Upright shrub to 3 m tall, semi-evergreen in mild conditions. Twigs green to yellow-green into their second year, glabrous, four-angled; pith chambered. Leaves long-elliptic to lanceolate, 3–15 × 1–4 cm, apex acuminate, base cuneate; margin serrate or entire in the lower half; both surfaces glabrous; petiole 6–12 mm, glabrous. Flowers in mid spring, singly or in 2s or 3s (rarely 4s) at each leaf axil. Calyx lobes broadly ovate or elliptic, 2–4 mm long, ciliate. Corolla deep yellow, c. 3 cm wide, with narrowly oblong, revolute lobes. Fruit capsule 10–15 mm long. (Chang, Qiu & Green 1996; Bean 1981).
Distribution China Anhui, Fujian, Hubei, Hunan, Jiangsu, Jiangxi, NW Yunnan, Zhejiang
Habitat Ravines, streamsides, woodland fringes near rivers.
USDA Hardiness Zone 5-6
RHS Hardiness Rating H6
Conservation status Not evaluated (NE)
Forsythia viridissima is one of the commonest species in China, where it is also widely cultivated except in the far south of the county (Chang, Qiu & Green 1996). The Scottish plant hunter Robert Fortune first saw it as a garden plant in the coastal zone of Zhoushan (Wikipedia 2021) in 1844–5, and sent a plant to the Royal Horticultural Society in a Wardian case, which flowered in 1847 (Bean 1981). It is likely to have been represented in cultivation for a long time as a single clone descended from this plant, as the species was believed to be universally ‘pin-eyed’ (in contrast to the common clone of F. suspensa in Europe at this stage, which was ‘thrum-eyed’) (Bean 1981).
This forsythia is slightly less hardy than F. suspensa or than its Korean cousins (Wyman 1961), and was considered a failure at the Arnold Arboretum in coastal Massachusetts in the 1940s. In very mild conditions it can be semi-evergreen (Bean 1981), but it can also show the best autumn colours in the genus, in a range from lemon-yellow to purple. It is often one of the last of the genus to come into flower in the spring. The greenish colour of the young shoots, persisting even in full sun and lasting into their second year, is distinctive.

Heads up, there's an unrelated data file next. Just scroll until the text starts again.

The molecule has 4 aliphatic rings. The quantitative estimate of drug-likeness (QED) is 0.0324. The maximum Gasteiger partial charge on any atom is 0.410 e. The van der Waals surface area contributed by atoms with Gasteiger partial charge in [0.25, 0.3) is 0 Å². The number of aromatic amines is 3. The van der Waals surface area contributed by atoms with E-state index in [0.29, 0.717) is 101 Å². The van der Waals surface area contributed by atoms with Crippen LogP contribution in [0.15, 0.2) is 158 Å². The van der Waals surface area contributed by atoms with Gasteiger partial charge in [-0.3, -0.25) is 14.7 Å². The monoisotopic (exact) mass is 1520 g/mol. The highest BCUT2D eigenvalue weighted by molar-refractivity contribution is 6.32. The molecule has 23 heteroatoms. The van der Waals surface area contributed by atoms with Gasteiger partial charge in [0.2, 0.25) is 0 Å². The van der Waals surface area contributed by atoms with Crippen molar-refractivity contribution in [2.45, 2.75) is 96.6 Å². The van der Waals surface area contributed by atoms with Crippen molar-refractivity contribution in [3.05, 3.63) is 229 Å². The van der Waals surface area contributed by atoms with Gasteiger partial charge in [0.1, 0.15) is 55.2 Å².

Forsythia viridissima was first experimentally hybridised with F. suspensa by Thomas Meehan in Philadelphia in the 1860s (Bean 1981). Similar hybrids (F. × intermedia) began to be sold in Germany around the turn of the 20th century, and quickly eclipsed F. viridissima itself as a garden plant. The species has also been sparing in its production of ornamental sports; forsythias such as ‘Broxenensis’ are sometimes placed under F. viridissima but really belong with F. koreana, which was often treated as a variety of this species. The gold-variegated ‘Variegata’ mentioned in the Dictionary of Gardening in 1951 (volume 2, p. 830) has either been lost to cultivation (Hatch 2021–2022) or was really F. koreana ‘Variegata’.
Synonyms / alternative names
Forsythia viridissima 'Klein's Autumnal'
A dwarf selection which flowers again in autumn in the conditions of the southern United States, albeit sparingly (Dirr 2009). It was selected by Theodore Klein at Yew Dell Farm, Kentucky, and is still grown in a few American collections. ‘Klein’s Autumnal’, represented at the Morton Arboretum in Illinois, seems likely to be the same thing, though Laurence Hatch (Hatch 2021–2022) states that this is an F. × intermedia selected for autumn colour. In the continental climate of the Dawes Arboretum in central Ohio, a plant grown as ‘Klein’ shows indifferent autumn colour, a greeny-yellow tinged with purple (Dawes Arboretum 2022).